By: Scott Morefield
Do you remember your first high-school romance? I do. I remember being head-over-heels over a girl I dated all of two months during my senior year in high school. In fact, even though I had good grades and had already been accepted into college, I was seriously considering putting off higher education altogether and marrying her! I remember telling my mother the gist of my ‘plans’ (hey, who needs money and a place to live when you can live on love, right?). I still remember the way she looked at her normally responsible, never-in-trouble son – like I had morphed into Bozo the clown right before her eyes. She asked me if I had gone insane. Truth is, at least temporarily, I had!
Aren’t feelings amazing? They add so much joy and variety to our lives, and yet so often they have the remarkable ability to convince us to do the most stupid, idiotic things. Consider some examples:
- Eating an entire box of Krispy Kreme doughnuts sure feels good… while we’re eating it.
- That intense feeling of anger we experience when someone cuts us off in traffic, verbally insults us, or otherwise wrongs us in some way can lead to expressions that often get us in trouble, and even crimes of passion.
- Does anyone feel like cleaning the house? Making the bed? (OK, bad example – let’s face it, unless company is coming making the bed is pointless!) Doing the laundry? Yet what would our living space look like if we obeyed those feelings?
- So many marriages end in divorce because one or both partners don’t feel ‘in love.’ Instead of working on the root causes of the lack of feeling and doing things to reignite that original spark, they choose to give up.
- Children don’t feel like obeying their parents and parents don’t feel like lovingly disciplining their children.
- Drugs (apparently) cause a feeling that abusers will do anything to seek, again and again, until their lives are destroyed.
- In our Spiritual lives, do we always feel like praying, reading our Bibles, or witnessing to others?
- All of us surely at times have not felt like coming into work, and yet following those feelings can lead to financial and personal ruin. Many people give in to that feeling of not wanting to learn, to stretch their capacities, to work hard at something. All of us have probably been guilty of this at one point or another, and yet if this were the pattern for most, society would literally fall apart. Notwithstanding those who legitimately use unemployment and even welfare benefits as a true leg up, many become accustomed to the freebies that our government currently offers, and as a result they become a burden to everyone else.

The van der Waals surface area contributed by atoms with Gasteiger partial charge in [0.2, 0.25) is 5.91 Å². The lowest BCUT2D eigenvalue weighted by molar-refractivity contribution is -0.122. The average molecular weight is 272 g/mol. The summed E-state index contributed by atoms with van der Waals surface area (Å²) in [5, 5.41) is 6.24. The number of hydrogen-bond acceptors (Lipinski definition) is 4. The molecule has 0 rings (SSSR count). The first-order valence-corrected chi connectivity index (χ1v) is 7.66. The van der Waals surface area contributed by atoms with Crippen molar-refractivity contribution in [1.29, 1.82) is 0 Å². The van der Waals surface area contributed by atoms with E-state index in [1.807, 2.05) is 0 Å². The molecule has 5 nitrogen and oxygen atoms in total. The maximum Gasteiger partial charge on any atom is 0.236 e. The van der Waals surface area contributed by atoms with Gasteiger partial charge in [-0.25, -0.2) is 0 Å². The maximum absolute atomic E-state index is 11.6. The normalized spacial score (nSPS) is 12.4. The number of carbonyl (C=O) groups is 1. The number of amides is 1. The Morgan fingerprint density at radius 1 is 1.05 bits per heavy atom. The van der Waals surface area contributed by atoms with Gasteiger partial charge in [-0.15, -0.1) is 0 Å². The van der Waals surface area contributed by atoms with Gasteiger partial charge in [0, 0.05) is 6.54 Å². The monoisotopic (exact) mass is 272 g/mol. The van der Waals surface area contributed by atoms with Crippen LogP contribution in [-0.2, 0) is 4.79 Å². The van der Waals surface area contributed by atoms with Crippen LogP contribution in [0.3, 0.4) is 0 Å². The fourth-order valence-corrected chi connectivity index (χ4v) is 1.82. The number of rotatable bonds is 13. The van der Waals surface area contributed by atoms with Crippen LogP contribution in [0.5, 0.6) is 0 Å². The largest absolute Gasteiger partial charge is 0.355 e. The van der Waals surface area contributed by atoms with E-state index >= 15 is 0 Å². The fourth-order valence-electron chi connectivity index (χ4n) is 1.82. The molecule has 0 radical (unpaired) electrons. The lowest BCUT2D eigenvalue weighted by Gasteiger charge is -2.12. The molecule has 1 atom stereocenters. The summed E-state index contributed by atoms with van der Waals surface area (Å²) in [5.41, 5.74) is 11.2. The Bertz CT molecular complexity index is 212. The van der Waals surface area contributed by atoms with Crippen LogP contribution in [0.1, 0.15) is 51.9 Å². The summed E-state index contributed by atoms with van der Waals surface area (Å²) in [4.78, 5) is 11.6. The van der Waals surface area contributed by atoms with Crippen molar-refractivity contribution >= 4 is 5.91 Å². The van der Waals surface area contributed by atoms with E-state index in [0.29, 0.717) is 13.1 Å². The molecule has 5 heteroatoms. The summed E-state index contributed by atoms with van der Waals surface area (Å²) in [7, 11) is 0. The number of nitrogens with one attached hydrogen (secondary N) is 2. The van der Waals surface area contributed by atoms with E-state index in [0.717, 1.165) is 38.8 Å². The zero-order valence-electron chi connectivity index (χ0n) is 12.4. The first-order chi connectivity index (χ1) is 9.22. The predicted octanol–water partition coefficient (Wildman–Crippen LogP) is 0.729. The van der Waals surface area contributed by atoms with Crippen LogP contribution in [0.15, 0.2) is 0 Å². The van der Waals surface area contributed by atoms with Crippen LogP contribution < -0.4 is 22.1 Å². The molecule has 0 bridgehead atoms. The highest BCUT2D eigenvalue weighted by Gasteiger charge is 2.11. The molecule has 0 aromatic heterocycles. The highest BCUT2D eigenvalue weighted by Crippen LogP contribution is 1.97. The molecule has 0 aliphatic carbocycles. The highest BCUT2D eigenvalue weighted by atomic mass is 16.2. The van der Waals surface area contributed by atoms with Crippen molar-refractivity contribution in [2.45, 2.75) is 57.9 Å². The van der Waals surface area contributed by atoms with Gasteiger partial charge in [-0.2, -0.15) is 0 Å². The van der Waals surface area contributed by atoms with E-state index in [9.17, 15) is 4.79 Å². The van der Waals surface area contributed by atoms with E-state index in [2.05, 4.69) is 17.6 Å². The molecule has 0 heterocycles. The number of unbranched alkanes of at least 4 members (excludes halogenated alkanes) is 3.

Jesus said, “…If any man will come after me, let him deny himself, and take up his cross, and follow me.” Matthew 16:24 It seems like a paradox. How can we be happy if we deny ourselves, and yet how can we live a life that is happy and fulfilled if we don’t? God expects us to be the master of our feelings, to use them in a positive, productive way, to rein them in when they are detrimental.
Wisdom is the art of knowing which is which. It’s not so much focusing on the feelings we are experiencing in any given moment, but rather anticipating the feelings we will experience AFTER we follow our desired course of action. Sure, that box of doughnuts feels good going down, but what of the misery later? Sure, a teenager might want to follow his or her feelings on that third date, but what of the consequences after? Sure, we may not feel like going to work, but can we afford it? It’s the art of self-denial and self-control, both worthy attributes we all should work on throughout our lives.
Back then, I listened to my mother and didn’t propose to the girl who eventually broke up with me, married another guy, had a baby, never went to college like she wanted to, and eventually divorced the guy she married. When the time was right, God brought the right woman into my life and those feelings, guided by wisdom, led me to propose to the lady who eventually became the mother of my four children.